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- "Because of better case finding of families living with HIV, family-centred clinics are able to locate HIV-exposed children earlier, so they can receive cotrimoxazole sooner. Given in this fashion, cotrimoxazole prophylaxis can reduce mortality by up to 50% at an average cost of just $3Á5 per child per year (Chintu et al. 2004, Walker et al. 2007). Moreover, it is also an effective prophylaxis against malarial coinfections (Mermin et al. 2005) and can actually decrease malaria transmission within families with several HIV-positive members (Mermin et al. 2005, Mermin et al. 2006). "
ABSTRACT: There are 2.1 million children under the age of 15 living with HIV/AIDS, and 290,000 children died of AIDS in 2007. Despite recent increases in the number of adults on antiretroviral therapy (ART), the number of children receiving treatment remains inappropriately small, and prevention of mother to child transmission (PMTCT) efforts have been grossly inadequate. In sub-Saharan Africa, 14% of those in need of treatment are children, but only 6% of those are receiving treatment. Globally, only 23% of HIV-positive pregnant women have access to PMTCT programmes, which led to 420,000 new pediatric infections last year. Countries with comprehensive, integrated family-centred care programmes are better equipped to prevent and treat pediatric HIV/AIDS. True family-centred care offers prompt maternal and pediatric HIV diagnosis, antiretroviral prophylaxis, cotrimoxazole prophylaxis, and long-term ART for the entire family, as appropriate. Simple child health interventions, prompt treatment of opportunistic infections, nutritional supplementation and infant replacement feeding, as well as malaria treatment and prevention have been proven to synergistically improve pediatric HIV care and increase service uptake. To eliminate pediatric HIV/AIDS, national governments must embrace family-centred care, implement pediatric-friendly infrastructure, and train healthcare workers to treat children.Global Public Health 07/2009; 4(4):386-401. DOI:10.1080/17441690802638725 · 0.92 Impact Factor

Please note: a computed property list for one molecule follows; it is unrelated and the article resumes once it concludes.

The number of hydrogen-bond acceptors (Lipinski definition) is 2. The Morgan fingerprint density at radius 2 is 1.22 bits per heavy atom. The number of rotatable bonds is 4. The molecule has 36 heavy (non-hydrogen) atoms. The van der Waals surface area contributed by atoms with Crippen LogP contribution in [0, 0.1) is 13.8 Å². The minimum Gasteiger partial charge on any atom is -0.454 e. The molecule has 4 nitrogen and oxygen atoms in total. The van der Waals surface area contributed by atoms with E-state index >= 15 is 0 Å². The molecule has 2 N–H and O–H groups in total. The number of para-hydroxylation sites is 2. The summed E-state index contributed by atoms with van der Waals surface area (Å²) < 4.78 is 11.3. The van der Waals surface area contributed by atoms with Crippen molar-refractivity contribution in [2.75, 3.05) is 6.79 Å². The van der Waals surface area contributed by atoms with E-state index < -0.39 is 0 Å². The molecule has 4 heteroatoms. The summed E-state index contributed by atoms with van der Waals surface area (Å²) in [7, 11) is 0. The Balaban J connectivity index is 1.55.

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- "Approximately 10–15% of individuals die within 15 months of ART initiation, most within the first 3 months (Etard et al. 2006; Zachariah et al. 2006; Zijlstra & van Oosterhout 2006; Callens et al. 2009). Among adults on ART, anaemia, low body mass index, low CD4 count (<50) or advanced WHO staging (IV), and Kaposi's sarcoma predict mortality (Zachariah et al. 2006; Boyd & Cooper 2007; Walker et al. 2007). In children younger than 15 years, WHO stage IV, severe wasting, low total lymphocyte count, and low CD4 count and percentage appear to contribute to early mortality (HIV Paediatric Prognostic Markers Collaborative Study 2005; Bolton-Moore et al. 2007; Bong et al. 2007; Kiboneka et al. 2008). "
ABSTRACT: To determine predictors of mortality in children on anti-retroviral therapy (ART) who attended the Paediatric HIV Clinic at Kamuzu Central Hospital in Lilongwe, Malawi. Retrospective case cohort study by chart review of children who had started ART between October 2004 and May 2006. Bivariable and multivariable analysis were performed with and without defaulters to evaluate associations according to vital status and to identify independent predictors of mortality. Forty-one of 258 children (15.9%) were deceased, 185 (71.7%) were alive, and 32 (12.4%) had defaulted: 51% were female, 7% were under 18 months, 26% were 18 months to 5 years, and 54% were >5 years of age. Most were WHO stage III or IV (56% and 37%, respectively). On multivariate analysis, factors most strongly associated with mortality and defaulting were age <18 months [hazards ratio (HR) 2.11 (95% CI 1.0-4.51)] and WHO stage IV [HR 2.00 (95% CI 1.07-3.76)]. To improve outcomes of HIV-positive children, they must be identified and treated early, specifically children under 18 months of age. Access to infant diagnostic procedures must be improved to allow effective initiation of ART in infants at higher risk of death.Tropical Medicine & International Health 07/2009; 14(8):862-9. DOI:10.1111/j.1365-3156.2009.02315.x · 2.30 Impact Factor